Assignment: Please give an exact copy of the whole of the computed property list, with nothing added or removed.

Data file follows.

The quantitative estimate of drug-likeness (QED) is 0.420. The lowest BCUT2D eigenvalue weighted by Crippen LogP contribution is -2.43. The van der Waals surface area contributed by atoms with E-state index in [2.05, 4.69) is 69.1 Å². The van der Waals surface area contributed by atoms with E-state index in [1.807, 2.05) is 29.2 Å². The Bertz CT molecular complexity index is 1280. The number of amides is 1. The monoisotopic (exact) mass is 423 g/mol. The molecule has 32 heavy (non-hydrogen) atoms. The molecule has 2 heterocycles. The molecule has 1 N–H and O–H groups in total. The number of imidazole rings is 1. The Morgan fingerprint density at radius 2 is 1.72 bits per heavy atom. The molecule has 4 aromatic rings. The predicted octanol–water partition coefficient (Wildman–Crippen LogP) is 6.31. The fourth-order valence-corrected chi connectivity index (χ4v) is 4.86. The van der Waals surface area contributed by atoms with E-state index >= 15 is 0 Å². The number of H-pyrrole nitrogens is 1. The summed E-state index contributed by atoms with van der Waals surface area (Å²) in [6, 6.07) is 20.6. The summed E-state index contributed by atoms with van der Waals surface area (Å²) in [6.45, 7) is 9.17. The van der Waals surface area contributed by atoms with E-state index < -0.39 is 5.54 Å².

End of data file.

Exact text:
The quantitative estimate of drug-likeness (QED) is 0.420. The lowest BCUT2D eigenvalue weighted by Crippen LogP contribution is -2.43. The van der Waals surface area contributed by atoms with E-state index in [2.05, 4.69) is 69.1 Å². The van der Waals surface area contributed by atoms with E-state index in [1.807, 2.05) is 29.2 Å². The Bertz CT molecular complexity index is 1280. The number of amides is 1. The monoisotopic (exact) mass is 423 g/mol. The molecule has 32 heavy (non-hydrogen) atoms. The molecule has 2 heterocycles. The molecule has 1 N–H and O–H groups in total. The number of imidazole rings is 1. The Morgan fingerprint density at radius 2 is 1.72 bits per heavy atom. The molecule has 4 aromatic rings. The predicted octanol–water partition coefficient (Wildman–Crippen LogP) is 6.31. The fourth-order valence-corrected chi connectivity index (χ4v) is 4.86. The van der Waals surface area contributed by atoms with E-state index >= 15 is 0 Å². The number of H-pyrrole nitrogens is 1. The summed E-state index contributed by atoms with van der Waals surface area (Å²) in [6, 6.07) is 20.6. The summed E-state index contributed by atoms with van der Waals surface area (Å²) in [6.45, 7) is 9.17. The van der Waals surface area contributed by atoms with E-state index < -0.39 is 5.54 Å².